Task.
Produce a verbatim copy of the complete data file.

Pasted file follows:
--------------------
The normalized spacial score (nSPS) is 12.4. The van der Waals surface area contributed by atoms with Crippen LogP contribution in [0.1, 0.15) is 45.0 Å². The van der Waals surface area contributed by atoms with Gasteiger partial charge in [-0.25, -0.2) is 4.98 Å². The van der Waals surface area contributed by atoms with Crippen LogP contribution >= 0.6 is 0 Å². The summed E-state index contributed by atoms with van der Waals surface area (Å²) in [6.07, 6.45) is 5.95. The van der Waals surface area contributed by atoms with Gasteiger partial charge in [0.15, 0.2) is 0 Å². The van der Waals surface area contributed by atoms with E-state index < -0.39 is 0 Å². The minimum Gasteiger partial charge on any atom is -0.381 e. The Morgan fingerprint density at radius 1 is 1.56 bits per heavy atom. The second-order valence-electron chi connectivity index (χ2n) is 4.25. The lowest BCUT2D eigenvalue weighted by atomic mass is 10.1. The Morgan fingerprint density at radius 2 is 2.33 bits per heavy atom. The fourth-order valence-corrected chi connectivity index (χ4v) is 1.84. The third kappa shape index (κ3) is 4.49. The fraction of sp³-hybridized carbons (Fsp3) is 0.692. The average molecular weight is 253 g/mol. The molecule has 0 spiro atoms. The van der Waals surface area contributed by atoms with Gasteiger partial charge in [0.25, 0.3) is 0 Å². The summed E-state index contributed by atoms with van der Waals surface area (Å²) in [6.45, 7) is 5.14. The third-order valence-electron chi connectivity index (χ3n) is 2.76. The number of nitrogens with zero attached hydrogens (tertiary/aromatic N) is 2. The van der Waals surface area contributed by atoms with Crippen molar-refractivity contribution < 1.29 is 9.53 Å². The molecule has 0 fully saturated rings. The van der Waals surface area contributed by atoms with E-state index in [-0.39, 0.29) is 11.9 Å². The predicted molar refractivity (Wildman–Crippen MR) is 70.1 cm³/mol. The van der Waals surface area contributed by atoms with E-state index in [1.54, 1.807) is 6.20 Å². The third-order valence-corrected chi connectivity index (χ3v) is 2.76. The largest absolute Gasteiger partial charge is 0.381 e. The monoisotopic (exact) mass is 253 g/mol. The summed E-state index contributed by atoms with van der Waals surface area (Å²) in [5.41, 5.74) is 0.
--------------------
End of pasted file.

The normalized spacial score (nSPS) is 12.4. The van der Waals surface area contributed by atoms with Crippen LogP contribution in [0.1, 0.15) is 45.0 Å². The van der Waals surface area contributed by atoms with Gasteiger partial charge in [-0.25, -0.2) is 4.98 Å². The van der Waals surface area contributed by atoms with Crippen LogP contribution >= 0.6 is 0 Å². The summed E-state index contributed by atoms with van der Waals surface area (Å²) in [6.07, 6.45) is 5.95. The van der Waals surface area contributed by atoms with Gasteiger partial charge in [0.15, 0.2) is 0 Å². The van der Waals surface area contributed by atoms with E-state index < -0.39 is 0 Å². The minimum Gasteiger partial charge on any atom is -0.381 e. The Morgan fingerprint density at radius 1 is 1.56 bits per heavy atom. The second-order valence-electron chi connectivity index (χ2n) is 4.25. The lowest BCUT2D eigenvalue weighted by atomic mass is 10.1. The Morgan fingerprint density at radius 2 is 2.33 bits per heavy atom. The fourth-order valence-corrected chi connectivity index (χ4v) is 1.84. The third kappa shape index (κ3) is 4.49. The fraction of sp³-hybridized carbons (Fsp3) is 0.692. The average molecular weight is 253 g/mol. The molecule has 0 spiro atoms. The van der Waals surface area contributed by atoms with Gasteiger partial charge in [0.25, 0.3) is 0 Å². The summed E-state index contributed by atoms with van der Waals surface area (Å²) in [6.45, 7) is 5.14. The third-order valence-electron chi connectivity index (χ3n) is 2.76. The number of nitrogens with zero attached hydrogens (tertiary/aromatic N) is 2. The van der Waals surface area contributed by atoms with Crippen molar-refractivity contribution < 1.29 is 9.53 Å². The molecule has 0 fully saturated rings. The van der Waals surface area contributed by atoms with E-state index in [-0.39, 0.29) is 11.9 Å². The predicted molar refractivity (Wildman–Crippen MR) is 70.1 cm³/mol. The van der Waals surface area contributed by atoms with E-state index in [1.54, 1.807) is 6.20 Å². The third-order valence-corrected chi connectivity index (χ3v) is 2.76. The largest absolute Gasteiger partial charge is 0.381 e. The monoisotopic (exact) mass is 253 g/mol. The summed E-state index contributed by atoms with van der Waals surface area (Å²) in [5.41, 5.74) is 0.